The last few years have been marked by important milestones in the history of the British monarchy. In 2012 Queen Elizabeth II celebrated her sixtieth anniversary on the throne. And 2013 was the sixtieth year from the day of her coronation. Finally, on 9 September 2015 Elizabeth II broke the record for length of time as ruler. Queen Victoria once held it at 23,226 days, or 63 years, 7 months and two days.
In contrast to previous commemorative dates, this symbolic achievement did not become a reason for organising large public events. The queen spent her day on a business trip with her spouse the Duke of Edinburgh. In the village Tweedbank in south Scotland, she opened a railway branch to Edinburgh. Nicola Sturgeon, First Minister of Scotland and leader of the Scottish National Party, addressed the monarch with hearty congratulations. In response, the queen announced that, “Inevitably a long life can pass by many milestones. My own is no exception. But I thank you all and the many others at home and overseas for your touching messages of great kindness.” (quoted from the BBC)
Great Britain’s Prime Minister David Cameron gave a separate speech on the occasion of the historic event. “Her Majesty inspires us all with her incredible service to this country, her dignified leadership and the extraordinary grace with which she carries out her duties. She has been a rock of stability in an era in which our country has changed so much, providing an enduring focal point for all her people,” he said (official site of the UK Government).
The British queen enjoys far greater influence and authority in comparison with the representatives of Europe’s other royal houses. Elizabeth II retains her crown privileges: the right to be informed about affairs of state and the right to give advice to the prime minister. In addition, she performs a symbolic function. As the head of state, she embodies national identity, heads the Commonwealth and is the supreme leader of the Church of England.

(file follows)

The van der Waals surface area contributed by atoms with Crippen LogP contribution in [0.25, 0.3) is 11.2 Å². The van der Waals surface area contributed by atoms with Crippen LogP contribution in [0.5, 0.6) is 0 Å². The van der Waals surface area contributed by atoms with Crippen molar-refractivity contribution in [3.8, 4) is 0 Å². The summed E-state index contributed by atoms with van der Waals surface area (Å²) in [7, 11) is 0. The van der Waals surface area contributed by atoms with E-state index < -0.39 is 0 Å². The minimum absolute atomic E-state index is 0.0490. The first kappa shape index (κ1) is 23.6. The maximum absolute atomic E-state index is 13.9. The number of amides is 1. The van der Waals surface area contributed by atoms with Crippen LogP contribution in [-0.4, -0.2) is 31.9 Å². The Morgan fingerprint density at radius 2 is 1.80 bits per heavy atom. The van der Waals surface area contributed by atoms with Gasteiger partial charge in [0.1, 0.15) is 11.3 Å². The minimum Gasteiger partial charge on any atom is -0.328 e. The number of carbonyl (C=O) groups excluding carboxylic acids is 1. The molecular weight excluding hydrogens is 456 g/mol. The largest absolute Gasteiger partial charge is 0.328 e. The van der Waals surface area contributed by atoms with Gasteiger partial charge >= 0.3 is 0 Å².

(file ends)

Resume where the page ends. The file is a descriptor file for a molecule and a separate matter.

The latest surveys attest to the enduring popularity of the royal family. 70% of British citizens are in favour of preserving the monarchy indefinitely. 58% trust the sovereign more than any other politician. 73% of the population considers the institution of monarchy an essential part of British society, and only 21% would call it a waste of money (according to a survey by Sky Data).
What is the secret to this phenomenal success? First of all, attention is drawn towards the personality of Elizabeth II herself, her seriousness and hard-working nature. Another reason is that the monarchy does not fear change. It makes extensive use of modern technology – television and the internet. The relatives of the professor also engage widely in charity work; as Professor Frank Prochaska of Oxford University asserts, this makes it “more democratic and visible for ordinary citizens” (in the book Royal Bounty). After a series of divorces among Elizabeth II’s children (Princess Anna, Prince Charles, Prince Andrew), the royal house was no longer referred to as the country’s model family, but competent political marketing significantly rehabilitated its reputation.
Moreover, the monarchy has largely managed to retain its ceremonial traditions. Labour politician Roy Jenkins claimed that etiquette was observed significantly more strictly in Buckingham Palace than in the Belgium court (European Diaries 1977-1981). The pompous ritual of the queen’s opening of parliament and the rules for solemn parades are preserved down to this day. As ever before, the monarchy is surrounded by an aura of mystery, which arouses even greater interest in it.
The reign of Queen Victoria (1837-1901) entered into history under the name of the Victorian Era. Most likely, Elizabeth II’s will be later be named after her in a similar way.
For more about the place of the British monarchy among the European royal houses, please read our article here: “A monarchy of our time”